ANDREW RHYS YOUNG
In the dentist’s parking lot
still tasting of sand
and local anesthetic−
you were the alkaline
creek-bed caught between
the freeway’s shoulder and
our subdivision. In summer
dry enough that in parts
we'd walk across with
my dad’s metal detector,
I’d comb the river floor
hoping to find something
missing from someplace else.
But I found nothing, just the acrid
taste of latex gloves and a
disappointing, long drive home.
Wednesday AM, March snowdrifts melting
frigid holy water and benzoin gun-smoke.
From the third row it was hard to hear the Father
with your hand on my legs- heavy, vascular
and my thoughts of ‘doing the right thing’ with
the bodega’s waxy brown bag, torn up and
crumpled in a ball beside us.
When I took communion I said a prayer
for you, the old man who had slipped on the way in,
for interns already in the office
and for every time I’d littered or spat out gum, oh god.
Just like you said, I winked at the statue of Mary
and you traced the sign of the cross on my knee.
It was more or less done.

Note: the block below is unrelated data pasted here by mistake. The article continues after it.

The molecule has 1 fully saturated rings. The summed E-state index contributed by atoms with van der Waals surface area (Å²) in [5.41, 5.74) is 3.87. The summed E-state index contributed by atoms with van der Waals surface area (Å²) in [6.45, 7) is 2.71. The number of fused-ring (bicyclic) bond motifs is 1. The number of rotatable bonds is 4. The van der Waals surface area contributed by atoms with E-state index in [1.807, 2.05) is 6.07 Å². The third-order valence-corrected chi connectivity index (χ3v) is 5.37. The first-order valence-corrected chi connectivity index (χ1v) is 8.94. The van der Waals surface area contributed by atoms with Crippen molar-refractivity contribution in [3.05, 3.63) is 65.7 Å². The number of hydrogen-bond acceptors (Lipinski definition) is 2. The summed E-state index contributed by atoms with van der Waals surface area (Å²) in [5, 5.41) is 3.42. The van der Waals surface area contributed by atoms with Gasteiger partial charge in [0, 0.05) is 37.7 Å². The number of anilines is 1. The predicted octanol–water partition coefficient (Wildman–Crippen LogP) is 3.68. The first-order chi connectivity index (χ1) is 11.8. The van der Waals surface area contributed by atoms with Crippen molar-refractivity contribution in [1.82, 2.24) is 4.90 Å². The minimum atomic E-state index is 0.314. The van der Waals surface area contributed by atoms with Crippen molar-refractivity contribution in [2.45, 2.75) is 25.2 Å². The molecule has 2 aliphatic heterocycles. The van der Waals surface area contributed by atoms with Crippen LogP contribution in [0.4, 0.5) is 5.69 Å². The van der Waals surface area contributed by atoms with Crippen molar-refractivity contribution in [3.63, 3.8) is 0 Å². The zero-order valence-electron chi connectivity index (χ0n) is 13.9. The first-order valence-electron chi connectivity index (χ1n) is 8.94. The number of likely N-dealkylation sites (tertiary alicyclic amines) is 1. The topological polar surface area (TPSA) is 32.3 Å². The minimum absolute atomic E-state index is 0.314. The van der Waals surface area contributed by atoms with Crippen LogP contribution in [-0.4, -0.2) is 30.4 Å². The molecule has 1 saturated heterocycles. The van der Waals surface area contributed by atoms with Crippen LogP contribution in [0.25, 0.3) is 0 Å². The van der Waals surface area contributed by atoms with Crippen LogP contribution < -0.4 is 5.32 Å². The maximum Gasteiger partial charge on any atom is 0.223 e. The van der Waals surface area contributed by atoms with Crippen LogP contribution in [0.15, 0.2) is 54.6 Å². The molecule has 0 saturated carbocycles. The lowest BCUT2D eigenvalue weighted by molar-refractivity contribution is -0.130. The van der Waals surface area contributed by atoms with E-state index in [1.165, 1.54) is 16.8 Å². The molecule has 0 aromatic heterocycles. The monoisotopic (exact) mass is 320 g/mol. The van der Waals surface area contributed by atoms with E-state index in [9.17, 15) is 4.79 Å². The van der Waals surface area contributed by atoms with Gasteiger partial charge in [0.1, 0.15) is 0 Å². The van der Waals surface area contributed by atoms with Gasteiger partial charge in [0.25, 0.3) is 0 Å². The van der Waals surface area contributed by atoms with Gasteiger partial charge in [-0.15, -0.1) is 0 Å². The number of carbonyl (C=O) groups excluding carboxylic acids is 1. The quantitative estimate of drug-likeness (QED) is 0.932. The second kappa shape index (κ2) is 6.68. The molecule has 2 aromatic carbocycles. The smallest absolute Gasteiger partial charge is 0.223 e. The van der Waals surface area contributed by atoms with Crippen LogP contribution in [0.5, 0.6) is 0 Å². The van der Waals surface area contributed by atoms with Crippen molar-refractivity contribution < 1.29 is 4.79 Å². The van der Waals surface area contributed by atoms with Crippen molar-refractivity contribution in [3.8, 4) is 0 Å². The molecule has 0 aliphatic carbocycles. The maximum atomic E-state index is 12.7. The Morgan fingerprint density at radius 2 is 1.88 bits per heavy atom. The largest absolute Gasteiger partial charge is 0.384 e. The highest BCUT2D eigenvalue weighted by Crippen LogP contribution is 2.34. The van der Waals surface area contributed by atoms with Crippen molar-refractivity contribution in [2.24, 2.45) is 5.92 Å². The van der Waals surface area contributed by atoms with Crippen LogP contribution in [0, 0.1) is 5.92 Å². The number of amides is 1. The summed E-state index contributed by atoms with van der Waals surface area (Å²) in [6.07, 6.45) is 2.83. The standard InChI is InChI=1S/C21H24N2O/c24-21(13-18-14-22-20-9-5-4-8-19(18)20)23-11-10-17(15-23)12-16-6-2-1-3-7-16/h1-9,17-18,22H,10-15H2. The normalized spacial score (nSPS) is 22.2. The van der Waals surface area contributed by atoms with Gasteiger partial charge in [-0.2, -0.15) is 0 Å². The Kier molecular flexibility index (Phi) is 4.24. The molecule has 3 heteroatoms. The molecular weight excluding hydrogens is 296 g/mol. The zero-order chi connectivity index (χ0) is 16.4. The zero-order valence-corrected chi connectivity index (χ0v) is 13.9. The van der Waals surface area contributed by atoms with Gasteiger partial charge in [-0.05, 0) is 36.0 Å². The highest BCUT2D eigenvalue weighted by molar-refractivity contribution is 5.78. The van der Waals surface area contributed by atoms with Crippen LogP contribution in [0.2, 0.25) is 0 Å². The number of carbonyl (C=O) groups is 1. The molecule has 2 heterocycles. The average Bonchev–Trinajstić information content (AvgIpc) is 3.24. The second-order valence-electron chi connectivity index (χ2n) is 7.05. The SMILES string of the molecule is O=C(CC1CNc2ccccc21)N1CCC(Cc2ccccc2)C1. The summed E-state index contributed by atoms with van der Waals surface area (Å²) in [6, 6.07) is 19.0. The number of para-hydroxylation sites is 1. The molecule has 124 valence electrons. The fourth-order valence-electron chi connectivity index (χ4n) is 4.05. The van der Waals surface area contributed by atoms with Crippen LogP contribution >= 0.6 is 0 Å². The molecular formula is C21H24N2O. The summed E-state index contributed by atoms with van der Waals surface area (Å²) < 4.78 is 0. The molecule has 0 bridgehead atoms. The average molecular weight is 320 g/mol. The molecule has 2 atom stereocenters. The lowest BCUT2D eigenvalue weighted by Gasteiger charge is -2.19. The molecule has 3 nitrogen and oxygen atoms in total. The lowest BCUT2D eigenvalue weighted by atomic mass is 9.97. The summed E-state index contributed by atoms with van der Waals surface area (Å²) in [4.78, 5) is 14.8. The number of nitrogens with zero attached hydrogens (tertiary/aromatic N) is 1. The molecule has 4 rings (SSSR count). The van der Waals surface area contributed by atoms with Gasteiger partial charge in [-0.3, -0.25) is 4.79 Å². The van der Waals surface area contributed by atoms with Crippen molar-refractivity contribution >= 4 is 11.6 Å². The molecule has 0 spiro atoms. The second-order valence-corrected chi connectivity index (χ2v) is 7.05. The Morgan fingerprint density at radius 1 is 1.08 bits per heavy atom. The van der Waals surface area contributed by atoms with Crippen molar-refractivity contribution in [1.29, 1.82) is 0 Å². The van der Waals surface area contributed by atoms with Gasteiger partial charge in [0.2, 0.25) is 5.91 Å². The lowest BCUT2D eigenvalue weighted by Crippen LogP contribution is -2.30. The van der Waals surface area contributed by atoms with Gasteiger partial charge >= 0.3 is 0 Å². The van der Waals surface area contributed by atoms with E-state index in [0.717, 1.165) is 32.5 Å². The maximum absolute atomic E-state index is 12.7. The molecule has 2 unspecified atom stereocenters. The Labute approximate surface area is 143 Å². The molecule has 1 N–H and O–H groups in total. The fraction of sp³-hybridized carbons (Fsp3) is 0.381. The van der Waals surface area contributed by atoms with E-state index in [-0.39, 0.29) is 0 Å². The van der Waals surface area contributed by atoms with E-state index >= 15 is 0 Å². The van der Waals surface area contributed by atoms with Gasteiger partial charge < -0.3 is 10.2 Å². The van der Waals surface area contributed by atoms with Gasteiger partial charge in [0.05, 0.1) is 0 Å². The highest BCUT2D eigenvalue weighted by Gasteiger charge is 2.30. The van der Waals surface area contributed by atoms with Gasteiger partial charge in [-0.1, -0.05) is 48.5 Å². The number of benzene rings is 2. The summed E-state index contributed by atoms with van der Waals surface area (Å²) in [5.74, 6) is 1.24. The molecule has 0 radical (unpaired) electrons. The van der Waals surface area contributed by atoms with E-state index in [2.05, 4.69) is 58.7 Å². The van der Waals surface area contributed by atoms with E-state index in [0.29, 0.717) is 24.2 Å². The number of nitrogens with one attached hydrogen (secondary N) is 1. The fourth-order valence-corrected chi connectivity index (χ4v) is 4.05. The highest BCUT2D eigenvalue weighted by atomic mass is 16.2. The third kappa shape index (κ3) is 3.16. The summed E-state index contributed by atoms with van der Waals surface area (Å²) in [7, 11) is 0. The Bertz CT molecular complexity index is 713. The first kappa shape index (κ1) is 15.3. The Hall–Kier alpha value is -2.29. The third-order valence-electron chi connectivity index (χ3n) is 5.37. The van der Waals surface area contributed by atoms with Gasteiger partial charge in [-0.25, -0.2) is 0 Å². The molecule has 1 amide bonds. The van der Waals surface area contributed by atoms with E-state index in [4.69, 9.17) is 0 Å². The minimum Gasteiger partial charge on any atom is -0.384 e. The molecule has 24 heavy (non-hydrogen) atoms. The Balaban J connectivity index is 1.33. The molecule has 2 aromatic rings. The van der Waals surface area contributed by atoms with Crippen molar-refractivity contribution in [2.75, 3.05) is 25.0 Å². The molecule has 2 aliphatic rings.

In a laboratory somewhere, tides are
measured in a petri dish− up and down
up and down, steadiness can be found here.
Reliability is something else
proven true by the slow iteration of each day
against the next. On vacation
we make love like teenagers using spit
as lube with breakfast hangovers and
barbecue sauce stained denim shirts.
You can be sure it will always be something.
Overnight a sandbar appears offshore
pushed into sight by the Gulf Stream's slow
withdrawal north. Your friends swim naked out
to stake claim while you cheer them on.
In another room a conversation starts
about you. Discreet like sand in your hair
or in low cut sneakers, and weeks later through
Manhattan bed-sheets, I'll forget your name.
The Pacific garbage patch is full and
the ocean will take none of this back.
Andrew Rhys Young is a writer living in New York City. He studied communication and creative writing at Monash University, Australia before moving to New York, where he works as a fashion publicist.